As regards the obligations of the state not party to the ICC, the binding nature of acts of IOs equally derive from a conferral of powers (usually by their member states). It follows that for the ICC to lawfully issue binding decisions on a third state, these must also find its basis in a conferral of powers. The SC resolution containing the decision to refer a situation to the ICC must therefore be read as such a conferral of powers. This was confirmed by the ICTY Appeals Chamber in the Blaskic Subpoena case:
the obligation [on States] to lend cooperation and judicial assistance to the International Tribunal… is laid down in Article 29 and restated in paragraph 4 of Security Council resolution 827 (1993). Its binding force derives from the provisions of Chapter VII and Article 25 of the United Nations Charter and from the Security Council resolution adopted pursuant to those provisions. (para 26)
These obligations, by virtue of Article 103 UN Charter, prevail over a state’s other treaty obligations (see Dan Sarooshi, The United Nations and the Development of Collective Security, Clarendon Press 1999, 109).
However, for a conferral of powers from the SC to another, separate IO (as opposed to the establishment of subsidiary organs, as was the case with the ICTY/R) to be lawful a specific competence must be found in either express or implied terms in the UN Charter. This also raises difficult legal issues regarding the parameters and limits to such process, which cannot be addressed here (I develop this in my PhD thesis). Suffice it to say that from the perspective of the ICC, ie the IO receiving such powers, it is clear that it is not obliged to exercise them. Also, the ICC itself can only act on the basis of its constituent treaty, ie the Rome Statute, otherwise acting ultra vires.
One important consequence of the nature of SC referrals for present purposes is the fact that since it is a conferral of powers, we have to look at the SC referral itself to determine its scope and whether it removed personal immunities. In particular, it means that the SC referral has not turned Sudan into a state party (in any event, it is rather doubtful that the SC even possessed such a power).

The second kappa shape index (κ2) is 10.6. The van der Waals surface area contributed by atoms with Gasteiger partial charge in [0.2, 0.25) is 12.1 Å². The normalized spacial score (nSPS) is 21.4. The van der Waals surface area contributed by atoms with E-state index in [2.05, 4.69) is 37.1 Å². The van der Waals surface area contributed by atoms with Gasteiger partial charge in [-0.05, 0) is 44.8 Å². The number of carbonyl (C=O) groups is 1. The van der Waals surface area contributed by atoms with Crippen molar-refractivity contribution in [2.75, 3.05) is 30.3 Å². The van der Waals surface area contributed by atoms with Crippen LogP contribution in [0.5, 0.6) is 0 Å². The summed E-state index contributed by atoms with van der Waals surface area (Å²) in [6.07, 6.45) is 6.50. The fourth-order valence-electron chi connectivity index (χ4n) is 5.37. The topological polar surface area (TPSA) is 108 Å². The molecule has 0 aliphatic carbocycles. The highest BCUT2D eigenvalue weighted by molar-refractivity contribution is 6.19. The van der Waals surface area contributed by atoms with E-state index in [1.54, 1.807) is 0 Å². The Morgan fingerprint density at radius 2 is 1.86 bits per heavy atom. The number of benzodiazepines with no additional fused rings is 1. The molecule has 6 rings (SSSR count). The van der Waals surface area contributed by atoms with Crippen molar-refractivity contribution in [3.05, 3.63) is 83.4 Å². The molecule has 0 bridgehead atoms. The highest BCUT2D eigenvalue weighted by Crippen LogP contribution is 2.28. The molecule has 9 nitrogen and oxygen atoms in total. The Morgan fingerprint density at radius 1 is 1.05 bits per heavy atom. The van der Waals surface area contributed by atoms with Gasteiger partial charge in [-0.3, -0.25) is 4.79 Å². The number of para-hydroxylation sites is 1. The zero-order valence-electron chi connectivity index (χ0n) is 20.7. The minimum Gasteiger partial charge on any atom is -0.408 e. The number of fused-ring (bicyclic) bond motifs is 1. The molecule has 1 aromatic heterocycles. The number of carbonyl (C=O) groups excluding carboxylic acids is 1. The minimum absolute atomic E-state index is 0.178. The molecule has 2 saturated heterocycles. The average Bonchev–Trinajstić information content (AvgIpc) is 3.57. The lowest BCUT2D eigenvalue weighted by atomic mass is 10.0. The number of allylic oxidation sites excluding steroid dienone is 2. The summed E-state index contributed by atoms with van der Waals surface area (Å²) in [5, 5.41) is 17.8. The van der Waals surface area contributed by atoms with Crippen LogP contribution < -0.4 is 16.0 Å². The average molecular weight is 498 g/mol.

What does this mean for Bashir’s immunity? The answer is found in the source of the power for the ICC, ie the referral. The referral requires Sudan to “cooperate fully” with the ICC. Dapo Akande reads this as implicitly removing Bashir’s immunity. And here is where the legal nature of the SC referral points to a different conclusion: Recall that when the SC confers jurisdictional powers to the ICC, the SC itself is exercising powers conferred to it by its member states (see Art 24 UN Charter). To then further confer powers to an external IO the scope of these powers must be expressly stated and circumscribed in the respective resolution. In the case at hand, the SC merely obliged Sudan to “cooperate fully with and provide any necessary assistance to the Court and the Prosecutor pursuant to this resolution.” (emphasis added). The question is whether this includes the application of Article 27(2) of the Rome Statute which removes personal immunities. The wording “pursuant to this resolution” is relevant because it omits any reference to the Rome Statute. This is telling since Article 86 of the Rome Statute dealing with the obligation of state parties to “fully cooperate” with the ICC adds the qualifier “in accordance with the provisions of the Statute”. Thus, if the Security Council wished to deviate from the customary rule of personal immunities for Heads of States, it would have made an express reference to the provisions of the Statute (Article 27). The same was true with respect to the ad hoc tribunals. Here, the SC expressly laid out the scope of the tribunals’ jurisdiction by adopting their respective Statutes. It is difficult to see how customary law immunities would have been removed without express provisions in the respective Statutes to such an effect (it is debatable whether the Statutes of the ICTY/R in fact removed not only immunity ratione materiae but also immunity ratione personae). The requirement to expressly remove personal immunities is also confirmed mutatis mutandis by the ILC, which stated that “when applied to a serving Head of State […] a waiver of immunity should be explicitly stated” (see ILC, Third Report on immunity of State officials from foreign criminal jurisdiction, by Roman Anatolevich Kolodkin, Special Rapporteur, A/CN.4/646, para 55, to which also Judge Brichambaut refers). Also, a presumption exists that the SC does not intend to deviate from international law and equally does not intend to force members to violate international law when carrying out SC resolutions.